A South Wales local authority has achieved a remarkable turnaround in its school attendance rates after launching a "rapid response" policy that includes contacting parents on the same day their child is absent.
Last December, education officers at Torfaen council were shocked when official attendance statistics ranked the authority 19th out of Wales's 22 councils. It had plummeted from sixth place in 200607.
Levels of unauthorised absence in the county's secondary schools were particularly high compared to the rest of Wales, and two-thirds of its primary schools had less than 90 per cent attendance rates.
But schools are now working more closely with parents in an effort to stamp out unauthorised absences. As well as constantly emphasising the educational importance of regular attendance, schools now contact parents on the same day as an unauthorised absence to find out why a pupil is not in school. This has been backed up by regular truancy sweeps by police and education welfare officers.
The changes were brought in after the council drafted in behaviour expert Ken Reid to help revise its policies and train staff. The overall attendance rate is now just 0.6 per cent below the all-Wales average.
Professor Reid, who chaired the groundbreaking National Behaviour and Attendance Review for the Welsh Government, helped the council draw up a guidance document for schools, with an emphasis on early intervention.
Education welfare officer Graham Garland said: "The first-day response is the single most effective tool in raising school attendance. If we challenge a parent immediately . that child will most likely be in school the next day.
"In this way schools are taking ownership of their own attendance."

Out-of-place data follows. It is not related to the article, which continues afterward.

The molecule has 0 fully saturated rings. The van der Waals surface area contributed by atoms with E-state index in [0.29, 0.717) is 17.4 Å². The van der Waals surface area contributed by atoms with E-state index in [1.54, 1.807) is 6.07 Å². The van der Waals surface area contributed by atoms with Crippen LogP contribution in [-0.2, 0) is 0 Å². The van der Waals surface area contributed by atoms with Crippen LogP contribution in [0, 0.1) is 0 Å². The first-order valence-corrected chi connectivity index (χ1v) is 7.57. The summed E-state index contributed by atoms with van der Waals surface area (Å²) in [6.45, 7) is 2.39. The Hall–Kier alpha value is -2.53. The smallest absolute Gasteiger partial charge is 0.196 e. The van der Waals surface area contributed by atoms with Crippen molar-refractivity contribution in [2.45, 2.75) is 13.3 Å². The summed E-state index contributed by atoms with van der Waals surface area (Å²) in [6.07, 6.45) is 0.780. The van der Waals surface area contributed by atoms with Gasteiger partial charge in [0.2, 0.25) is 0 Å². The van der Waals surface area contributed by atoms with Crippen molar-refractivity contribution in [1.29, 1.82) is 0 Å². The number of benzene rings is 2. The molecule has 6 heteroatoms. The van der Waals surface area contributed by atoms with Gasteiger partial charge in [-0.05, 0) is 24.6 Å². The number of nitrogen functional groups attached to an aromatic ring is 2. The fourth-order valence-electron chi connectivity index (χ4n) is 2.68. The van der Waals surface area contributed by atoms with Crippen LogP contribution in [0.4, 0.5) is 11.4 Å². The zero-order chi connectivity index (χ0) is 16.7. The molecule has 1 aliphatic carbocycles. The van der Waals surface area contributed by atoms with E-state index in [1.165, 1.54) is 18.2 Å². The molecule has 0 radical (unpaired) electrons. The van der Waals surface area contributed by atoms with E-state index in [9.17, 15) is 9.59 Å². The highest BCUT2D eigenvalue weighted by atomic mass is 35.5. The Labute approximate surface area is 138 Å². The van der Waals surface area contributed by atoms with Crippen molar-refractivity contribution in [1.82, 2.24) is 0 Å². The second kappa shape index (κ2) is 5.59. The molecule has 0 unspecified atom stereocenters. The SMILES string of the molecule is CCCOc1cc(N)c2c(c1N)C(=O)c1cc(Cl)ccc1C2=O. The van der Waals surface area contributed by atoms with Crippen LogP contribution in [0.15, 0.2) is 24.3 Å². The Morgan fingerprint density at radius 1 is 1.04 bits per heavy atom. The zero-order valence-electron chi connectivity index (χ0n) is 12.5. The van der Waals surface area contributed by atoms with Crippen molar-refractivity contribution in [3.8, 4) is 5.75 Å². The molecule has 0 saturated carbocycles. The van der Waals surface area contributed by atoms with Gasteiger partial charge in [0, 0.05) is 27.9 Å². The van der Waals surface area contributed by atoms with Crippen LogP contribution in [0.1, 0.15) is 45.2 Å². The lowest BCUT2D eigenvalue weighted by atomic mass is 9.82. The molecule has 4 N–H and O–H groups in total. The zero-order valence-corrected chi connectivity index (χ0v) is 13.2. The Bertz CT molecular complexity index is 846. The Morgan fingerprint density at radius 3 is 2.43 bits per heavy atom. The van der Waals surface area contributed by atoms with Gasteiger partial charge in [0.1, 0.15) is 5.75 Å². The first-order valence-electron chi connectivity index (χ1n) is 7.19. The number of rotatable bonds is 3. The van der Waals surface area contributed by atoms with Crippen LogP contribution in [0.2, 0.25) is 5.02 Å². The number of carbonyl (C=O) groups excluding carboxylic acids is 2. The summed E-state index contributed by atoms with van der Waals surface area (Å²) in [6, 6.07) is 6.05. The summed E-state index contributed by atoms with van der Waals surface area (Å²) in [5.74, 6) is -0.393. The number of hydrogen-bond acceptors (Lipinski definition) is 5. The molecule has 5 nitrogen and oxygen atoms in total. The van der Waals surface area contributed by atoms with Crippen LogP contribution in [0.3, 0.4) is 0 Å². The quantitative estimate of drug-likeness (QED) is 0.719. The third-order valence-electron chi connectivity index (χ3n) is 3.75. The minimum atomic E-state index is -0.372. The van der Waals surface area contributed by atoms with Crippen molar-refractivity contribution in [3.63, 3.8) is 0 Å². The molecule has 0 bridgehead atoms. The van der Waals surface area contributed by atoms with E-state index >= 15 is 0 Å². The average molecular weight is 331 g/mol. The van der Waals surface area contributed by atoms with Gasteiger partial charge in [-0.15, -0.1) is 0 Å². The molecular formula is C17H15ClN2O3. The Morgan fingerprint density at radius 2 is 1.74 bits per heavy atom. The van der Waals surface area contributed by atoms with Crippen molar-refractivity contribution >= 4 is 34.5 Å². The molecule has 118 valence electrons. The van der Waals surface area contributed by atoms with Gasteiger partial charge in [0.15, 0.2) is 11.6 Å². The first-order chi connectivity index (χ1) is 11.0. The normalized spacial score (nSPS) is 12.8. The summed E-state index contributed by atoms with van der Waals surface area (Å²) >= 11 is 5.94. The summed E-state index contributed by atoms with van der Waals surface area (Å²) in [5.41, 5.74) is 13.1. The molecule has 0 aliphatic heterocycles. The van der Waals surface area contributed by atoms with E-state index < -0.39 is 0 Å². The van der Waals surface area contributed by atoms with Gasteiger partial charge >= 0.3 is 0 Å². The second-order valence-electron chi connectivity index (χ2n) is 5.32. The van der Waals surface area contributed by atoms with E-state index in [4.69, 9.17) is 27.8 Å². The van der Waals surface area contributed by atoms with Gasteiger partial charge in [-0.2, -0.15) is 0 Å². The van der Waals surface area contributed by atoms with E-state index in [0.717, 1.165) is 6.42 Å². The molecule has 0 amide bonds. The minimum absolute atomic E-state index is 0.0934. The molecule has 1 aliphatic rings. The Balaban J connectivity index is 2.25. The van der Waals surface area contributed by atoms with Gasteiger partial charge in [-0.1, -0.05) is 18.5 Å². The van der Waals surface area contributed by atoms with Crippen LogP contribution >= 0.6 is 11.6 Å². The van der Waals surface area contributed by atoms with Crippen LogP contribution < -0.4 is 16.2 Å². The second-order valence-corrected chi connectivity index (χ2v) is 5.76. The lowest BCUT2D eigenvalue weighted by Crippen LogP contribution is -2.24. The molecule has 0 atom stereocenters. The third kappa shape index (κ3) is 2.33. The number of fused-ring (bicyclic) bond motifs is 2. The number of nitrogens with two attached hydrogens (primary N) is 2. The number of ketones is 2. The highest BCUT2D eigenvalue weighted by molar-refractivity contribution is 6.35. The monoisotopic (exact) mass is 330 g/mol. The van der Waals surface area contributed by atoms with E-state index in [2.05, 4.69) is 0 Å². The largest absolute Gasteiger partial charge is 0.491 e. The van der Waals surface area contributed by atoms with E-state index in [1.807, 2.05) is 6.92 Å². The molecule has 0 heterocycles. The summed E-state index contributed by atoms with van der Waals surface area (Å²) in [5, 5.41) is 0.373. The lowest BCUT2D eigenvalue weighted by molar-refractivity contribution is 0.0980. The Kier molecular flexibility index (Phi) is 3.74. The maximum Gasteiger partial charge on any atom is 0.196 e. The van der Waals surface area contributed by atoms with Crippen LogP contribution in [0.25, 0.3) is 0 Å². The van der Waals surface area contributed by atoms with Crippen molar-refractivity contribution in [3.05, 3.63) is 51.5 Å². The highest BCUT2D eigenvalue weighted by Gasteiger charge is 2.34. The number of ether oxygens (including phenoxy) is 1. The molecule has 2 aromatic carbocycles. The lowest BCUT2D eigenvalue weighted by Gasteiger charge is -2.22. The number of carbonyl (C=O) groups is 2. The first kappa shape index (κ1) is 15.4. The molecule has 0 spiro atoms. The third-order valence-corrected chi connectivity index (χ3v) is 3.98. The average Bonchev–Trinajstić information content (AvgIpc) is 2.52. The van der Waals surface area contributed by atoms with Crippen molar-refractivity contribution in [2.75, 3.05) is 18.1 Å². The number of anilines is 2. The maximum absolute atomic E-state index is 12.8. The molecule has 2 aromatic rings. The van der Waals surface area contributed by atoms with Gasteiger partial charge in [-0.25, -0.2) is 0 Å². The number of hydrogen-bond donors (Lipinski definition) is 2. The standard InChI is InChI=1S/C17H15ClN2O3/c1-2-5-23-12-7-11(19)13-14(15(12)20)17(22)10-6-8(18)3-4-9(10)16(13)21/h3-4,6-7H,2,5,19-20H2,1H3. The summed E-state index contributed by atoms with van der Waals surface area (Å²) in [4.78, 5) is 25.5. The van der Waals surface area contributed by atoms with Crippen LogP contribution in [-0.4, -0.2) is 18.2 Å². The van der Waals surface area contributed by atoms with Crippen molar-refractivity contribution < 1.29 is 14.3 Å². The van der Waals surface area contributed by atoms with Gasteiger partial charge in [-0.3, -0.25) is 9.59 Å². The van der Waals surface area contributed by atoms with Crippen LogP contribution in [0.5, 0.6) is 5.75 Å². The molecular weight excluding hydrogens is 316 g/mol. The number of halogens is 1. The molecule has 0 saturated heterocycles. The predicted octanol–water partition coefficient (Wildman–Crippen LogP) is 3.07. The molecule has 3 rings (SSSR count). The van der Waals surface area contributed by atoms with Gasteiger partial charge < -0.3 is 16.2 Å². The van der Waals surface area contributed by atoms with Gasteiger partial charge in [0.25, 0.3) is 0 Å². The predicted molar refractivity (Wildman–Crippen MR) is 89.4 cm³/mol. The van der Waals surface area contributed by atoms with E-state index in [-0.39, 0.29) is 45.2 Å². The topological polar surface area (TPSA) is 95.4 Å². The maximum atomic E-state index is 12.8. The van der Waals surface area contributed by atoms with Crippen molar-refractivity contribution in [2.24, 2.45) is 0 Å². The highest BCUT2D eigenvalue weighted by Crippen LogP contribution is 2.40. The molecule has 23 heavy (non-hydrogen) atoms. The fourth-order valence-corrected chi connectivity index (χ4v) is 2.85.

Each school has its own attendance target set by the governing body and agreed by the council.
Vicky Clode, senior education welfare officer, said: "All our schools are either meeting their current targets or they are just slightly off. I think they have embraced the changes."
Professor Reid said: "I have never seen such a swift turnaround in such a short space of time as I have in Torfaen. It's remarkable."
Torfaen drew up a strategy in 2008 that aimed to see a "significant increase" in attendance within three years, but officials admitted it was not given sufficient attention.
15 CRUCIAL MINUTES: `Massive impact'
The first-day contact policy has had a huge impact on attendance at Cwmffrwdoer Primary School in Pontypool.
In 200910, unauthorised absence at Cwmffrwdoer stood at 2.3 per cent, but it has fallen to just 0.4 per cent in the current academic year since September.
Head Richard Brunsdon said: "The amount of parents ringing the school to let us know their children weren't in wasn't particularly high.
"Now we gather the registers 15 minutes after they have been done and if there is any unauthorised absence we call parents straight away. It's had a massive impact."
Original headline: `Rapid response' strategy turns Torfaen truancy rates around